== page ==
How to Paint on Glass – The Ultimate Crafter’s Guide

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If you are looking to paint on glass for any reasons that involve decorations for your home and garden, you’ve come to the right place! Painted on glass can look really stunning when done right. It all starts with the right kinds of tools then how to apply them as it is a very different process from other substrates.

Do you want to transform the look of an everyday object, like a glass vase? Or do you want to dream up a real unique conversation piece but not sure where to get started? That’s OK! I’ve been in both scenarios and I can walk you through it.

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how to paint on glass

Painting with Acrylics

First let’s look at the types of paints you;ll need. If you were anything like me you probably got exposed to “suncatcher kits”  They’d have a pre-made transparent design, a set of paints and a brush, you’d apply the paint to each of the sections in it and let it dry and when it did you’d have something pretty to hang in the window.

For glass, my favorite craft acrylics , will not cut the mustard, as they don’t have the same level of sticking power. You’ll need to use acrylic enamel paints which are made for this purpose.

Fortunately, the same brand I use also carries enamel versions made especially for glass. They not only come in lots of pretty colors, but they also come in various effects like pearlescent or frosted look so you can get some nice special effects too.

which paint to use on glass

Here are some other paints I found in my collection, stores no longer carry this brand (Delta PermEnamels) but I thought I would experiment with them a little to see what I thought of them. I also had a bottle of clear liquid that is made to be applied first before painting.

It’s a two step process – you apply the clear liquid first (I’m unsure exactly what it is, but when you unscrew the cap and take a whiff, what emanates is a lot like nail polish remover – acetone, if you will) and then apply the paint.

I used an Apple Green color for this cute little yogurt jar as you can see here…

enamel painting on glass

You won’t have to do that with the Folk Art brand, fortunately. But it will help if you go over the outside with a little rubbing alcohol first.

Here are some of those lovely gloss enamel paints right here…there are vivid and bright colors as well as more conservative and neutral.

DecoArt DASK267 Americana Gloss Enamels Sample PackDecoArt DASK267 Americana Gloss Enamels Sample PackDecoArt DASK267 Americana Gloss Enamels Sample PackFolkArt Gloss Finish Acrylic Enamel Craft SetFolkArt Gloss Finish Acrylic Enamel Craft SetFolkArt Gloss Finish Acrylic Enamel Craft SetFolkArt Gloss Finish Acrylic Enamel Craft Set of 16 ColorsFolkArt Gloss Finish Acrylic Enamel Craft Set of 16 ColorsFolkArt Gloss Finish Acrylic Enamel Craft Set of 16 Colors

Can You Paint on Glass with Temperas?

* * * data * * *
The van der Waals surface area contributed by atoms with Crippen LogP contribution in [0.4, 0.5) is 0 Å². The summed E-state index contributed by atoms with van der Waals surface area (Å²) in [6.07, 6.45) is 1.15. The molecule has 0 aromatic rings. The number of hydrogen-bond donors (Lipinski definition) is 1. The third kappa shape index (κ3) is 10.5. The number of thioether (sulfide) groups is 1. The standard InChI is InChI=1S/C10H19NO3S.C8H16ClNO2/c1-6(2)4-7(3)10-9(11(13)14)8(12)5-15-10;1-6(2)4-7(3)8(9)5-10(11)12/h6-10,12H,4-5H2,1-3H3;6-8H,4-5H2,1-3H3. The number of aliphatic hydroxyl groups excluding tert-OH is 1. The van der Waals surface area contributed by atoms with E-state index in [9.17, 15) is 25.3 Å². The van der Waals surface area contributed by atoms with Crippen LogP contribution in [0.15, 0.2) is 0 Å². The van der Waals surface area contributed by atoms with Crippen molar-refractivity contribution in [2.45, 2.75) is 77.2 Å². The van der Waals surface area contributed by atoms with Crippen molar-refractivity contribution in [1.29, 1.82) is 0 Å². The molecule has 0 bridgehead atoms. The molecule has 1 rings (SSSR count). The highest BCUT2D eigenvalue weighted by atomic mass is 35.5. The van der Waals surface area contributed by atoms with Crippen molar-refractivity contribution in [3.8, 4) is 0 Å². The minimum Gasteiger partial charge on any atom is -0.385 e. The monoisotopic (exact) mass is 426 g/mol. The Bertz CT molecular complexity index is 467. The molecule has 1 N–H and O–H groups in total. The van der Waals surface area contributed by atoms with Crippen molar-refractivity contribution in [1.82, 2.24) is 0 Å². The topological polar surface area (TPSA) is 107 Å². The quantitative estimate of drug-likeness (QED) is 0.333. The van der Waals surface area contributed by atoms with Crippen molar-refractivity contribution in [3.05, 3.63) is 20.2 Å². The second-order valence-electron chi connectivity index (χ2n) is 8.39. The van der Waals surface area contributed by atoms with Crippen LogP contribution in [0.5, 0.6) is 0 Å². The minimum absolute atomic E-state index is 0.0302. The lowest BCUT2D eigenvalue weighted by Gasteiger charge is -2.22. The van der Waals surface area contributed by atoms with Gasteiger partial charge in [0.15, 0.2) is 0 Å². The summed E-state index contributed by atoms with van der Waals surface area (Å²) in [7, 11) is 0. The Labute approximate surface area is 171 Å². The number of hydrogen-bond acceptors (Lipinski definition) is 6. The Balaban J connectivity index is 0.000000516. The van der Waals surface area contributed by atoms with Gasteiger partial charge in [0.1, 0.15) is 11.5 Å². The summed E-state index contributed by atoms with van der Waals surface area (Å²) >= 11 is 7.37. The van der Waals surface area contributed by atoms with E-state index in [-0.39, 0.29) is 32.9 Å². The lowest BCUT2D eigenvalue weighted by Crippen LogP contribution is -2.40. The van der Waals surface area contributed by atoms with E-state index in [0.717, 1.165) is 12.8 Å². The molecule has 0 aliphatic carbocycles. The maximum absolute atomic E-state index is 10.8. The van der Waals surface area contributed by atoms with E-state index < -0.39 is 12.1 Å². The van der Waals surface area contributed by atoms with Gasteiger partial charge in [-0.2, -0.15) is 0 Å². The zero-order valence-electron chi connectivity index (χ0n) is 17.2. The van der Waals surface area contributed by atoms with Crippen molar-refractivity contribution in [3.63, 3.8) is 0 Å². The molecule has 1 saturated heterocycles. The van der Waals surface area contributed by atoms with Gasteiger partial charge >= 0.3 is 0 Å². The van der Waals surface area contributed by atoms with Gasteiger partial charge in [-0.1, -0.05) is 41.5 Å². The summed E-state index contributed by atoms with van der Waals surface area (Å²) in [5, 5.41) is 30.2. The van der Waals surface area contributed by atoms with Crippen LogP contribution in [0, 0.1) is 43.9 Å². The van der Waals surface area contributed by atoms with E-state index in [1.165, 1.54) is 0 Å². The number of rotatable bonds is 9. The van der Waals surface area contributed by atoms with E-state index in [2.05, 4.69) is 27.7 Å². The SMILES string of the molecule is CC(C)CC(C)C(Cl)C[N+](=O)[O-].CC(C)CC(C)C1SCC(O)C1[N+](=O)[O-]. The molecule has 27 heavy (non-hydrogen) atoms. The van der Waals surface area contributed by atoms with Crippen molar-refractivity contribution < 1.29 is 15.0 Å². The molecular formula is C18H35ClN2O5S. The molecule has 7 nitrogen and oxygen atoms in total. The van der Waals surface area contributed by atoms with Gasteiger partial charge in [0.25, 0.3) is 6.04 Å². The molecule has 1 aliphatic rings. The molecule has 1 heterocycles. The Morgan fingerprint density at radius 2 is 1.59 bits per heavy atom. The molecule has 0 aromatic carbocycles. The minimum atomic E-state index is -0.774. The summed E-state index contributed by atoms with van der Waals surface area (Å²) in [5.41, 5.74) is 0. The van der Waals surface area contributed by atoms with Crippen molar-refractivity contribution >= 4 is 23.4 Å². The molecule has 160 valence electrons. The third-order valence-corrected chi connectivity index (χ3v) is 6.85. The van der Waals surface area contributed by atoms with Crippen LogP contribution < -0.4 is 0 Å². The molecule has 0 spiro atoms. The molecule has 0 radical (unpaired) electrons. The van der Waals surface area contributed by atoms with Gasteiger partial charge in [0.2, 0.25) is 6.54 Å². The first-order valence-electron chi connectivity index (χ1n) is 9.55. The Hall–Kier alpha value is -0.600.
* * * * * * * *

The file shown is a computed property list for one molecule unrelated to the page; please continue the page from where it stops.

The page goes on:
You absolutely can – as long as you keep in mind the results may not be permanent. (In which case, might want to think about making use of a sealant. Or make use of these secret hacks.) It all depends on what your goals are.

For instance, if you wanted to paint designs on windows that would be for temporary display only, such as a holiday like Christmas, celebration like graduation or wedding, temperas are ideal as you can wash off your design after the occasion is over. I go into greater depth on the makeup of tempera paints here.

Painting with Nail Polish

Have you ever thought of using nail polish I don;t know why I didn’t think of this before, after all it’s known as “nail enamel” too.

You don’t even have to use the bulit-in brush applicator, a q-tip may be all you need to dab on small designs or details. Also, there’s a lot of attention around swirling it in water to create a marbled effect on 3D objects. (more on that shortly.)

A Word About Painting Tools

When painting on glass, it is best to diversify your tools a little. Don’t rely on brushes alone as they leave unsightly marks behind since enamel acrylic paint is slightly transparent meaning they’ll definitely show. An eyedropper is a good tool to use to lift and distribute paint in small areas. Sometimes air bubbles may show up, if you have a toothpick nearby you can pop them with it.

When you do use your brush, do so sparingly – and always lead with the tip, or “toe” of the bristles.

How to Prep Your Objects

If your object still has a sticker or label left behind on it, remove it first – I have some great tips for doing that here to make it easier.

Using a cotton ball moistened with rubbing alcohol, dab it all over the surface of the object you’re planning to paint to remove fingerprints, smudges, dust, etc.I would also line my work surface with plenty of wax paper to protect it.

Now, on to the three best techniques for painting on glass!

Freehand Technique (Using a Template)